What Are Career Pathways?
In Utah our challenge is to provide opportunities for every student to succeed in the 21st century workplace. Providing these opportunities requires that programs keep pace with a rapidly changing business and economic environment. Our high school students must have a strong academic education; obtain Career and Technical Education skills, and be prepared in transition to some post-secondary education.
The High School to College and Career Pathways initiative helps match education and workplace needs through partnerships with post-secondary institutions, the school districts, business, and industry. Pathways identify and group courses within Career and Technical Education (CTE) areas of study that offer students depth of knowledge and skill, linked with specific post-secondary programs culminating in degrees or certificates.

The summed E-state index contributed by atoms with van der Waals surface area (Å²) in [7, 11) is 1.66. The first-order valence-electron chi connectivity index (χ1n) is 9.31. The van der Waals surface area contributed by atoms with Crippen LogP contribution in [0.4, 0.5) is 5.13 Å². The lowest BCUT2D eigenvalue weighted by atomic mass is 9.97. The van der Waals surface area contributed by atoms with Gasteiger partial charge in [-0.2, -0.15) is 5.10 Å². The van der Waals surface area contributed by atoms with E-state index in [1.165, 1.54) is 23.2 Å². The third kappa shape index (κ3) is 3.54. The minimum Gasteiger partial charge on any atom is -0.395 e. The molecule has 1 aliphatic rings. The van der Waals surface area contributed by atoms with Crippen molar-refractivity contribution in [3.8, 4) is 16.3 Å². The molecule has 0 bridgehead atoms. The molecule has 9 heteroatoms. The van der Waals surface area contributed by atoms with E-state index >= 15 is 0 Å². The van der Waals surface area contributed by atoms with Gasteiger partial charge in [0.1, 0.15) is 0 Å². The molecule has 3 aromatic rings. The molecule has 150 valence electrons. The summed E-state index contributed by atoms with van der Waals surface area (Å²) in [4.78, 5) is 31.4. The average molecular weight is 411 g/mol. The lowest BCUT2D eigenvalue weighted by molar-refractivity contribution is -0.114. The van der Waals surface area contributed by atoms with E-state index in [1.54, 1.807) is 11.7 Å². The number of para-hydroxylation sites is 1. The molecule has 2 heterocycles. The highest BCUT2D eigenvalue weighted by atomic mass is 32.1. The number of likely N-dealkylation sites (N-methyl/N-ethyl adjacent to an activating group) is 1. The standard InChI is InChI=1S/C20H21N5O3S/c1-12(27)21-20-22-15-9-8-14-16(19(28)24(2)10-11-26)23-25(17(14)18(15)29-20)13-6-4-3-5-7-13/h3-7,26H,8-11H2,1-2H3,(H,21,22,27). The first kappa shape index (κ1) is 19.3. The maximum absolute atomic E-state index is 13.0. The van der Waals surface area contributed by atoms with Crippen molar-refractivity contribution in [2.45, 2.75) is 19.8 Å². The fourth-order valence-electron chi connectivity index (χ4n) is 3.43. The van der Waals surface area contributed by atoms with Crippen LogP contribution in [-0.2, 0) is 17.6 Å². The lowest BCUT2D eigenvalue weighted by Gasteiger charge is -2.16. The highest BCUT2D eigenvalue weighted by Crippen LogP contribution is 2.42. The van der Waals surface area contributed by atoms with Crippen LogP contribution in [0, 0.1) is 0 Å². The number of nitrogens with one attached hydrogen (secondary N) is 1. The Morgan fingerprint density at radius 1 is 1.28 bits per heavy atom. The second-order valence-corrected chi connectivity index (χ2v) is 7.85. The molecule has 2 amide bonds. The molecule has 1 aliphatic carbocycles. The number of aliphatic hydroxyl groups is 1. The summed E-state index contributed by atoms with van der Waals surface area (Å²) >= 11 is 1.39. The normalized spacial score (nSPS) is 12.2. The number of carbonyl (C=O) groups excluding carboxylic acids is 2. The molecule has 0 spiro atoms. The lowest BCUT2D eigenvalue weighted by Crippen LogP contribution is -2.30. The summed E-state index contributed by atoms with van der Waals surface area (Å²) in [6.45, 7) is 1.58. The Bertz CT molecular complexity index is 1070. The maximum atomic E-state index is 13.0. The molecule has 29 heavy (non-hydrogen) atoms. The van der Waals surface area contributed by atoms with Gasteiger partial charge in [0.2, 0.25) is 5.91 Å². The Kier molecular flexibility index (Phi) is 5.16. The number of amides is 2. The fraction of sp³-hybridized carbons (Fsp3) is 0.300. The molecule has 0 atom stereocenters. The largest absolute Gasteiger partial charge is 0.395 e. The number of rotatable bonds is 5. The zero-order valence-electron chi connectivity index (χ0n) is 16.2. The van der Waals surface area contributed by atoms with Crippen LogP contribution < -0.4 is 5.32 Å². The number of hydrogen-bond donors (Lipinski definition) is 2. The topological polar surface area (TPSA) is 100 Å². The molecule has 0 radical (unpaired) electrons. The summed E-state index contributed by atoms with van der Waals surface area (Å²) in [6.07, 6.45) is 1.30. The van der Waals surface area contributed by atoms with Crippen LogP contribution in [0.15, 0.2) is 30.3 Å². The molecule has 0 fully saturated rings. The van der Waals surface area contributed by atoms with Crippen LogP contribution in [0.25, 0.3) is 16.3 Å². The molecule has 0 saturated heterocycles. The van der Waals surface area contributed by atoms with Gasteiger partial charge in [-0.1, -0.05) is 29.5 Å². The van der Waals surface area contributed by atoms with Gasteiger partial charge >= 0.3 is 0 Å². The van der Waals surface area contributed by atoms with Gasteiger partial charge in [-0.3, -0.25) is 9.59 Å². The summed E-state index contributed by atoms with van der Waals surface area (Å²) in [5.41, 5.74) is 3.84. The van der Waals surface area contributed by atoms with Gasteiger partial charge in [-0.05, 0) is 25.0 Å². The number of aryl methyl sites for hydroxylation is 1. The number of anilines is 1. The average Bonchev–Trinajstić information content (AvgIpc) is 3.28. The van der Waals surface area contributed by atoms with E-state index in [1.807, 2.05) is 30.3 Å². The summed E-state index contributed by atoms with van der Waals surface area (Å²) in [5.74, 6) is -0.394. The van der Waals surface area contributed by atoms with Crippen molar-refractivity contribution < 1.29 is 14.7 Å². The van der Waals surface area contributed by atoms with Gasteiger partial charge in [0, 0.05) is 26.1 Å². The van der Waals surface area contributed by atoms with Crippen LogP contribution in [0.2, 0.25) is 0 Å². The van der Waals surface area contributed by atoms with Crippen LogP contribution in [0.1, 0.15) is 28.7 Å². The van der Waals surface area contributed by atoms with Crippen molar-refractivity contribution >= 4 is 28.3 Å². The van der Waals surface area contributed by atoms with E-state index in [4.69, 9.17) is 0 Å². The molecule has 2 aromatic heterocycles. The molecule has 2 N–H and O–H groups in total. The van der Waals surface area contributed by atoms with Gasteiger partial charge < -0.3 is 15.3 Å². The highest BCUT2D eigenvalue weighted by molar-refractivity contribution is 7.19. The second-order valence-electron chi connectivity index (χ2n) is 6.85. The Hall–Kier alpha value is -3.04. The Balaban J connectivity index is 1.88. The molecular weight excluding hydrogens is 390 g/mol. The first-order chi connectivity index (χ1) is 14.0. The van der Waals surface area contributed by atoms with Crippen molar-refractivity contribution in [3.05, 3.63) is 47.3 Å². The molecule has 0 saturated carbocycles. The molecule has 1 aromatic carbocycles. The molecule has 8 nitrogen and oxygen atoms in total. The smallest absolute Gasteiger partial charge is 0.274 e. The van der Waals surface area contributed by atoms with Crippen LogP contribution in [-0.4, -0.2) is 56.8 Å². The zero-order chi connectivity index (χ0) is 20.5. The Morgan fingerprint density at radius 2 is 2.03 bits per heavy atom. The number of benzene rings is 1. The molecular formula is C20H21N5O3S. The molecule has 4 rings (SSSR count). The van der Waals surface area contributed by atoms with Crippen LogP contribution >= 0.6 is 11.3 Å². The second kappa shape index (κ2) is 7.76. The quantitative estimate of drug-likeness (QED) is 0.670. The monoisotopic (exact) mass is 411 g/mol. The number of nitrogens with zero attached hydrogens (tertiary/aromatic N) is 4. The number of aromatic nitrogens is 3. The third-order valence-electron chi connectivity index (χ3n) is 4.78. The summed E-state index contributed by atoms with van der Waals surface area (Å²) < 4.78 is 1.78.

The United States is experiencing a profound economic shift as the global economy continues to expand. Workers are needed who possess knowledge and skill and post-secondary educational credentials (though not necessarily a bachelor’s degree), technical skills, the ability to learn rapidly, and an entrepreneurial approach to work and career management. i
Across the nation, policymakers are increasingly concerned that the current educational training systems are neither meeting the workforce needs of business, nor preparing individuals to earn family-sustaining wages. With few exceptions, the nation’s education and training systems operate in relative isolation from broader economic development efforts, largely because state policies governing adult and post-secondary education workforce and economic development, and social and human services are designed an implemented with few meaningful connections. ii